NEW GASTRONOMIC DELIGHTS
Are you old enough to remember the days when all oranges and
grapes had seeds? When kiwi fruit was unknown. How about a potatolike food that looked like a green banana and they call a plantain,
or haven't you tried that yet?
All that is minor to what you will be seeing, feeling and tasting
in the next few years. New delights are coming to grocery shelves.
This year will see volume distribution of the new basketballshaped seedless watermelon -- all you've wanted in a watermelon and
less. This 15 to 18 pound watermelon is sweeter, crunchier and easier
to handle, with no seeds to ungraciously spit out. And, after you
carve out the deep red fruit, the shell makes a great salad bowl.
The Sun World Seedless (TM) watermelon, as it is known also takes up
less room in your refrigerator.
After 50 years of cross-pollination trials, research and development these watermelons are growing right now on 2,000 acres in some
six U.S. states and will be available almost every month of the year.
Last year a 180-acre harvest and marketing test was successfully
completed in Southern California.
Grown from original work by geneticist Dr. O.J. Eigsti, one of the
first to produce hybrid corn, an average slice of this watermelon
contains only 155 calories, is 88 percent water, contains Vitamin A
and C and is naturally low in sodium. It also has a thinner rind. It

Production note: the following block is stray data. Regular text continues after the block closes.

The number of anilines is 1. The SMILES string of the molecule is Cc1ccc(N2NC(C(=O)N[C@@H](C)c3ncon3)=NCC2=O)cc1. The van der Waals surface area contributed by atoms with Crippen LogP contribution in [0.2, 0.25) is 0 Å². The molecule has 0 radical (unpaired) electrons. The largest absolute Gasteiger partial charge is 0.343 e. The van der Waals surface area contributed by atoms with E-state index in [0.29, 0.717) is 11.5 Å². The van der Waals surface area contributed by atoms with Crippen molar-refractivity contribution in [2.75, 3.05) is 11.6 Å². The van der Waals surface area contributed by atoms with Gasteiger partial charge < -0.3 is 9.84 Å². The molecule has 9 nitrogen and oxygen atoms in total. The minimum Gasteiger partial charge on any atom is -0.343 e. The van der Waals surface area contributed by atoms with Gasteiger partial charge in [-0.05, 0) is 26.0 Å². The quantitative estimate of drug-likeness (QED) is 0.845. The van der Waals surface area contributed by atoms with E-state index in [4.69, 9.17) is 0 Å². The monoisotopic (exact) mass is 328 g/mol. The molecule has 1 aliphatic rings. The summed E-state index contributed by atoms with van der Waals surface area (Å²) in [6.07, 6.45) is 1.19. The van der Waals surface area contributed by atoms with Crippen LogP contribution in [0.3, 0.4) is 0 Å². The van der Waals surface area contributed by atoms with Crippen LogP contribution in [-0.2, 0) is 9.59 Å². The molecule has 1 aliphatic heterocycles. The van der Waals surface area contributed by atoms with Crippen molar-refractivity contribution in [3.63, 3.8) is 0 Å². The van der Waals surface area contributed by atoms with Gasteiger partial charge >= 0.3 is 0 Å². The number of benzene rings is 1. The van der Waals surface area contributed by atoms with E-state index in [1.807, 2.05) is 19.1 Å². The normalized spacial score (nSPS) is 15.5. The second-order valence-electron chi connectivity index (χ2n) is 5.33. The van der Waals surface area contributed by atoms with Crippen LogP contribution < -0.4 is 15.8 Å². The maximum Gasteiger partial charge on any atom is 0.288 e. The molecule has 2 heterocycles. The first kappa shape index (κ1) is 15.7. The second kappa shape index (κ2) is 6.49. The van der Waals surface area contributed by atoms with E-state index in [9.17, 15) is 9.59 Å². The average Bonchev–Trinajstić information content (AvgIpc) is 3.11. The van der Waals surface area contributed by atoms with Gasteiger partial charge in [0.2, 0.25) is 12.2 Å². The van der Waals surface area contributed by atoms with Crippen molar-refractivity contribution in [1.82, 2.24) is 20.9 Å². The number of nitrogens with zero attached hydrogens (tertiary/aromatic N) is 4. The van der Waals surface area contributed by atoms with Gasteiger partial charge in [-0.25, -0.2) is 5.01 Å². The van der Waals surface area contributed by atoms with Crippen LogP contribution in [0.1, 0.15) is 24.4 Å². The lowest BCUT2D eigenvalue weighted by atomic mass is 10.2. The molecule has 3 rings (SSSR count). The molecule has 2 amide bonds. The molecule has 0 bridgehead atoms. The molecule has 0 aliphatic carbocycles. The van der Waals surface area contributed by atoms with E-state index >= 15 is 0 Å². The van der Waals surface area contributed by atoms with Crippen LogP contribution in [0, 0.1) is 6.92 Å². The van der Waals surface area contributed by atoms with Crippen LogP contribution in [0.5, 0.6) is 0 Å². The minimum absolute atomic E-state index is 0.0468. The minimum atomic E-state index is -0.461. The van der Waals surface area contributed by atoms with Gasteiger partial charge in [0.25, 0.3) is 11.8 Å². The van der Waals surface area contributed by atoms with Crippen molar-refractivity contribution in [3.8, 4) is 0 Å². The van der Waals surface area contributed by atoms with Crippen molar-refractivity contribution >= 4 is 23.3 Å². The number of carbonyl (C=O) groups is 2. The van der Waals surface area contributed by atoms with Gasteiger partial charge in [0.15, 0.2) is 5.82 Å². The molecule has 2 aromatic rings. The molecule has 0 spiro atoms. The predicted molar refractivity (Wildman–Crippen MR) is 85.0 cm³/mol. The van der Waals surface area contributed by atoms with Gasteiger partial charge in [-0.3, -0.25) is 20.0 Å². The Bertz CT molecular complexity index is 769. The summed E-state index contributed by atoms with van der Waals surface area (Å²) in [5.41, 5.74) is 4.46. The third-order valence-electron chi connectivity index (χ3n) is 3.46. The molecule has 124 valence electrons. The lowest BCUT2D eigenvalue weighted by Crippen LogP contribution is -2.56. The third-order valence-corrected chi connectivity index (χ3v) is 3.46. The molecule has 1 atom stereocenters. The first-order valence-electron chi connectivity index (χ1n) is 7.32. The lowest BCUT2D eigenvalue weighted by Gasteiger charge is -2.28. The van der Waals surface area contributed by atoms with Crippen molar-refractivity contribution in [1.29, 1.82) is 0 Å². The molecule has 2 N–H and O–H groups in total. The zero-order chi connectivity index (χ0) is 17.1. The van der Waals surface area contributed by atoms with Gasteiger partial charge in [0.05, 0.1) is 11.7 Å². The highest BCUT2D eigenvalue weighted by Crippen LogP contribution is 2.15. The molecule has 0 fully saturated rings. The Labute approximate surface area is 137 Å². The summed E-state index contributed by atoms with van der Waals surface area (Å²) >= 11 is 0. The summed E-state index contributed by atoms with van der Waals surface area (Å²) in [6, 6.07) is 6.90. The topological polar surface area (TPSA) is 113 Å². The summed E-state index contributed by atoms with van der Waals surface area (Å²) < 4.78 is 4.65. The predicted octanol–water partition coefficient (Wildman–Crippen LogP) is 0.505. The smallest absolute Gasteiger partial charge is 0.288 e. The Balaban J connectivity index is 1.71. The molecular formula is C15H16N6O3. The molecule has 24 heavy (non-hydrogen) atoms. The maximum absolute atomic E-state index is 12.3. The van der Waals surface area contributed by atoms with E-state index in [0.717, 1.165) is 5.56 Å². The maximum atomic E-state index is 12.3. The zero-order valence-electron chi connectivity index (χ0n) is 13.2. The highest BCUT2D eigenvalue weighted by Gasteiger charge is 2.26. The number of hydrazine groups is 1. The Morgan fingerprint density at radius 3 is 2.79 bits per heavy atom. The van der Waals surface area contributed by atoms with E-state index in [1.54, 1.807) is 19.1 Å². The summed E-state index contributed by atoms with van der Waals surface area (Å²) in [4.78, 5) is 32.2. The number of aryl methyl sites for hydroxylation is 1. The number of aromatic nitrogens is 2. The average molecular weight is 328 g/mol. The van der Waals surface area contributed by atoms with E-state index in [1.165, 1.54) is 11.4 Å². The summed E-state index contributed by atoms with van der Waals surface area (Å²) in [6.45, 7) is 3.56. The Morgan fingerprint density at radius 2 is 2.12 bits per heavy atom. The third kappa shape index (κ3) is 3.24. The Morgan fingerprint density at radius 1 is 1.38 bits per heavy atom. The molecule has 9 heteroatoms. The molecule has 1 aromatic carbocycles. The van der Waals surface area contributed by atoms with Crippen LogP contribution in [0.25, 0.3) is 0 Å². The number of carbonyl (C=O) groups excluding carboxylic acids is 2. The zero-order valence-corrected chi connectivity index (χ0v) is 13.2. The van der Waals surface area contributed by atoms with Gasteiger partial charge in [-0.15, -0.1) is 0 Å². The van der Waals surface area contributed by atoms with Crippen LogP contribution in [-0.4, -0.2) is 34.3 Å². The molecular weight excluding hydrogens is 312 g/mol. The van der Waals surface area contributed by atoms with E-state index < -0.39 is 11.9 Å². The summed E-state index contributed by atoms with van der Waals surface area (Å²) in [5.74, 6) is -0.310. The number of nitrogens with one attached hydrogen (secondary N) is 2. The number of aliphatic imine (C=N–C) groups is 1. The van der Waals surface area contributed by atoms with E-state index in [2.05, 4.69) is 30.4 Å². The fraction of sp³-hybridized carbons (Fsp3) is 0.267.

should sell here from 10 to 20 cents more than seeded watermelon.
This is not all. The same Indio, California company Sun World
International, has decided to produce designer "DeVine" tomatoes that
are succulent, taste like home-grown and are not ripened artificially. They also produce "LaRouge Royale", a sweet and mild
flaming red pepper and a sweet, yellow pepper with the designer label
"Le Jaune Royale". These varieties just don't spring from Mother
Nature. The "DeVine" tomato took $1 million to develop. That's part
of the reason why they charge a premium for this specialty product.
If the name Sun World, sounds familiar it may be because they introduced the first seedless red grape, "Red Flame" in the late 1970s.
Grocery shelves currently are carrying an average of 225 produce
items (up 300 percent in the last ten years). That may seem like a
lot of choices but tomorrow's shelves will be offering such diversified produce as Radiccio (like an Italian endive), Venetian broccoli,
cherimoya (a sub-tropical fruit) chayote (a Mexican squash), Jujube
(a Chinese date) and feijoa (pineapple-like flavored tropical fruit).
According to food innovators and entrepreneurs at the cutting-edge
of the premium quality farm market, the fact that more North Americans are traveling these days has greatly speeded up globalization of
their palates. They taste an exotic food overseas, hear about it
being served in a high class local restaurant, and create demand at
the neighborhood grocery. Voila, it appears. Grocery stores are
showing that consumer voices are being heard.
David Marguleas, Manager,
Merchandising & Corporate Relations,
Sun World International,
82-203 Indio Blvd.,
Indio, Calif. 92201.
Phone: (619) 398-6181.
Fax: (619) 342-7178
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